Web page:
Paradice Biryani ordered to pay

This is a story of mixed emotions. A story of two young ladies Kajal Limbachaya and Vaishnavi Lella – from India who came to Australia on student visas and got caught in extreme financial squeeze while Melbourne was going through its longest of lockdowns.

Both found employment with OzeeOze Pty Ltd a private company owned by Shoukath Ali Mohammed and trading as Paradice Biryani at 254 Chapel Street Prahran.

Kajal Limbachaya says sometimes she would sleep on the couch at the restaurant – finishing 4.00am to start 10.30am the next day.

Although she and Vaishnavi faced real hard times working there, and were not paid what was their due, they not only survived, they both have managed to complete their degrees as well.

Both Kajal and Vaishnavi were promised $10 per hour, which is well below the minimum wage. Both agreed because with COVID lockdowns and restrictions, work was very hard to find.

Gabrielle Marchetti - JobWatch
Gabrielle Marchetti – JobWatch

The work at times would include day and night shifts, doing cooking, waitressing, and other odd jobs.

When she finished at 4am and had to work again at 10:30am, she said she slept at the restaurant in Melbourne because it wasn’t worth going home.

Kajal had answered a Gumtree job advertisement to get employment while Vaishnavi had learnt about the vacancy from her fiancé Vineeth Kudigana who was also employed there and was underpaid.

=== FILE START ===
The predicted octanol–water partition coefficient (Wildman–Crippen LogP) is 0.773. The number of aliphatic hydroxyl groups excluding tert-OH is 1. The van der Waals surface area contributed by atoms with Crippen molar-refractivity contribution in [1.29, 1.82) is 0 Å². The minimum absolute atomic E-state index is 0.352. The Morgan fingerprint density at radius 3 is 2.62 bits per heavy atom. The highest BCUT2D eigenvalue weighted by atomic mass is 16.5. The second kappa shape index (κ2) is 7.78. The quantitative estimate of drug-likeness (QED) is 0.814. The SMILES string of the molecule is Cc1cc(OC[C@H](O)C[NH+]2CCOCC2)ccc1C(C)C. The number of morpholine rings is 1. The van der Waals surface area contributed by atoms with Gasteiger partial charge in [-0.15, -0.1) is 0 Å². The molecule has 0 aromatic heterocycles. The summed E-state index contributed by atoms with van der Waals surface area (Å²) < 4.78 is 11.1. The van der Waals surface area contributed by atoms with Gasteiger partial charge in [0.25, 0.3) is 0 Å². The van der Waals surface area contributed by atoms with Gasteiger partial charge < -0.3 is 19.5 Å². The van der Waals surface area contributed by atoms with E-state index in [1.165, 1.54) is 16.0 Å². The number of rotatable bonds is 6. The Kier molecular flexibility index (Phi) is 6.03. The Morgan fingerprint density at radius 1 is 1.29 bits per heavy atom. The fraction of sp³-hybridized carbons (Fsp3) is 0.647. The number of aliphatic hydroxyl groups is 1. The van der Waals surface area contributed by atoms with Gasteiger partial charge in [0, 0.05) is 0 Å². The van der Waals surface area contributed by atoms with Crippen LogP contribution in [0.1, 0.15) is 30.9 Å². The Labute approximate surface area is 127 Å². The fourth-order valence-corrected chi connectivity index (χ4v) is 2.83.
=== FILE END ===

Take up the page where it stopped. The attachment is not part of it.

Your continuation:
Kajal was employed for about two months between 3 January and 1 March 2020. Vaishnavi only worked for about five weeks from 24 January to 29 February 2020.

Vineeth kudigana worked at Paradice from 14 December 2019 to 11 March 2020.

Both Kajal and Vaishnavi struggled to get paid and received only small amounts well after having stopped working at Paradice Biryani.

According to court documents, between 4 March 2020 and 1 April 2020, Kajal was paid $3150.00 while Vaishnavi received $940 15 between February 2020 to 7 September 2020. Vineeth was paid $1785.00.

While studying to complete their degrees and struggling to get paid they got referred to JobWatch – a legal rights centre specializing in employment matters for the vulnerable.

Represented by the Principal lawyer Gabrielle Marchetti at JobWatch, all three of them –  Kajal, Vaishnavi and Vineeth made claims in the Federal Circuit and Family Court of Australia for the unpaid wages and dues.

The court ordered as below:

Kajal to be paid $14,468.74

Vaishnavi to be paid $3,158.17 and

Vineeth Kudigana to be paid – $10,425.90.

But despite the Court orders of 11 February 2022, almost two years after they worked at the restaurant, they still have not been paid.

As the three found out at the court, their legal employer as found by the court happened to be the company OzzOze Pty Ltd and not Shoukath Ali Mohammed. And the company, has not assets to pay its debts.

Shoukath Ali Mohammed acted as agent of the company and thus could not be found liable to pay Kajal and Vaishnavi’s wages.

“Strange” it would seem to anyone reading. Because they all acted on the instruction of and worked for Shoukath Ali Mohammed. He also made (partial) payments to all three of them yet he could not be ordered to pay.

Also read: Fair Work Ombudsman takes M Hair n Beauty Studio to court